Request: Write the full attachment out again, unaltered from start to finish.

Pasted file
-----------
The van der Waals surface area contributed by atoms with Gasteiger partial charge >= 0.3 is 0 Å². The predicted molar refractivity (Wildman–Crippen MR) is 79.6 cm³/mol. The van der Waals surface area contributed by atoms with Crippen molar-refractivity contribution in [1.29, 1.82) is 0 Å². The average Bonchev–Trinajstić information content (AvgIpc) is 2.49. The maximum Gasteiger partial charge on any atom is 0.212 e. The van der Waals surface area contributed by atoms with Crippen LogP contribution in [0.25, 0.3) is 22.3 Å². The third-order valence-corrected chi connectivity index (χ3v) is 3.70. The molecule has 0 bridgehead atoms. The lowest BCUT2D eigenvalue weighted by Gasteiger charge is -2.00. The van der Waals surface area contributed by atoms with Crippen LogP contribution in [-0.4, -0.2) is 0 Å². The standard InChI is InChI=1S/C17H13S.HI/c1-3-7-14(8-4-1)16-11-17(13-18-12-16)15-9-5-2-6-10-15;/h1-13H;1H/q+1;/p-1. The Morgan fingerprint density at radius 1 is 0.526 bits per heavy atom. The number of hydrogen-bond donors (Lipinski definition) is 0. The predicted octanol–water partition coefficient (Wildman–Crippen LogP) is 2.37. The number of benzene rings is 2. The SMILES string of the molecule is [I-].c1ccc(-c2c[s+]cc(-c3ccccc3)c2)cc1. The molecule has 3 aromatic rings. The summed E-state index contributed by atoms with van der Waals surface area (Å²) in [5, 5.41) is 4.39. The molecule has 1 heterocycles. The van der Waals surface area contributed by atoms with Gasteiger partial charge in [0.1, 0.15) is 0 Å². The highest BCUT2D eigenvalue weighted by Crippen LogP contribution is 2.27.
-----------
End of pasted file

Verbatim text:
The van der Waals surface area contributed by atoms with Gasteiger partial charge >= 0.3 is 0 Å². The predicted molar refractivity (Wildman–Crippen MR) is 79.6 cm³/mol. The van der Waals surface area contributed by atoms with Crippen molar-refractivity contribution in [1.29, 1.82) is 0 Å². The average Bonchev–Trinajstić information content (AvgIpc) is 2.49. The maximum Gasteiger partial charge on any atom is 0.212 e. The van der Waals surface area contributed by atoms with Crippen LogP contribution in [0.25, 0.3) is 22.3 Å². The third-order valence-corrected chi connectivity index (χ3v) is 3.70. The molecule has 0 bridgehead atoms. The lowest BCUT2D eigenvalue weighted by Gasteiger charge is -2.00. The van der Waals surface area contributed by atoms with Crippen LogP contribution in [-0.4, -0.2) is 0 Å². The standard InChI is InChI=1S/C17H13S.HI/c1-3-7-14(8-4-1)16-11-17(13-18-12-16)15-9-5-2-6-10-15;/h1-13H;1H/q+1;/p-1. The Morgan fingerprint density at radius 1 is 0.526 bits per heavy atom. The number of hydrogen-bond donors (Lipinski definition) is 0. The predicted octanol–water partition coefficient (Wildman–Crippen LogP) is 2.37. The number of benzene rings is 2. The SMILES string of the molecule is [I-].c1ccc(-c2c[s+]cc(-c3ccccc3)c2)cc1. The molecule has 3 aromatic rings. The summed E-state index contributed by atoms with van der Waals surface area (Å²) in [5, 5.41) is 4.39. The molecule has 1 heterocycles. The van der Waals surface area contributed by atoms with Gasteiger partial charge in [0.1, 0.15) is 0 Å². The highest BCUT2D eigenvalue weighted by Crippen LogP contribution is 2.27.